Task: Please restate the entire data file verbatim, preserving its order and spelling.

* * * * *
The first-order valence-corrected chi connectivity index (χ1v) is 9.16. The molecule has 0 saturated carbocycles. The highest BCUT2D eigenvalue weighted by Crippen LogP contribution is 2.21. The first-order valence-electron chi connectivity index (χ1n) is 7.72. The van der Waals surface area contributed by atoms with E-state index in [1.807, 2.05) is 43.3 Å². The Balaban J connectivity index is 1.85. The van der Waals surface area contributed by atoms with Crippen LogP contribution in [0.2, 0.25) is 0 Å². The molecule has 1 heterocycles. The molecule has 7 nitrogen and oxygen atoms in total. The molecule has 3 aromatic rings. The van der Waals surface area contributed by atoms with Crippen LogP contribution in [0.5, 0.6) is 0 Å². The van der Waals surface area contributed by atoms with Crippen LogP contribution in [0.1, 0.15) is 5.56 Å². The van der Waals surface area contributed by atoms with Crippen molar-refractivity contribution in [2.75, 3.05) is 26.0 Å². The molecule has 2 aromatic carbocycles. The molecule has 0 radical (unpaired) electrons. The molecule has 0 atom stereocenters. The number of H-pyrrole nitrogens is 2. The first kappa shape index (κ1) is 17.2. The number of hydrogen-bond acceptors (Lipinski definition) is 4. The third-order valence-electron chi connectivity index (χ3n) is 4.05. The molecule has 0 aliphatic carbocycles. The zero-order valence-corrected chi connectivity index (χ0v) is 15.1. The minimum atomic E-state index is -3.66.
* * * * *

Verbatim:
The first-order valence-corrected chi connectivity index (χ1v) is 9.16. The molecule has 0 saturated carbocycles. The highest BCUT2D eigenvalue weighted by Crippen LogP contribution is 2.21. The first-order valence-electron chi connectivity index (χ1n) is 7.72. The van der Waals surface area contributed by atoms with E-state index in [1.807, 2.05) is 43.3 Å². The Balaban J connectivity index is 1.85. The van der Waals surface area contributed by atoms with Crippen LogP contribution in [0.2, 0.25) is 0 Å². The molecule has 1 heterocycles. The molecule has 7 nitrogen and oxygen atoms in total. The molecule has 3 aromatic rings. The van der Waals surface area contributed by atoms with Crippen LogP contribution in [0.5, 0.6) is 0 Å². The van der Waals surface area contributed by atoms with Crippen LogP contribution in [0.1, 0.15) is 5.56 Å². The van der Waals surface area contributed by atoms with Crippen molar-refractivity contribution in [2.75, 3.05) is 26.0 Å². The molecule has 2 aromatic carbocycles. The molecule has 0 radical (unpaired) electrons. The molecule has 0 atom stereocenters. The number of H-pyrrole nitrogens is 2. The first kappa shape index (κ1) is 17.2. The number of hydrogen-bond acceptors (Lipinski definition) is 4. The third-order valence-electron chi connectivity index (χ3n) is 4.05. The molecule has 0 aliphatic carbocycles. The zero-order valence-corrected chi connectivity index (χ0v) is 15.1. The minimum atomic E-state index is -3.66.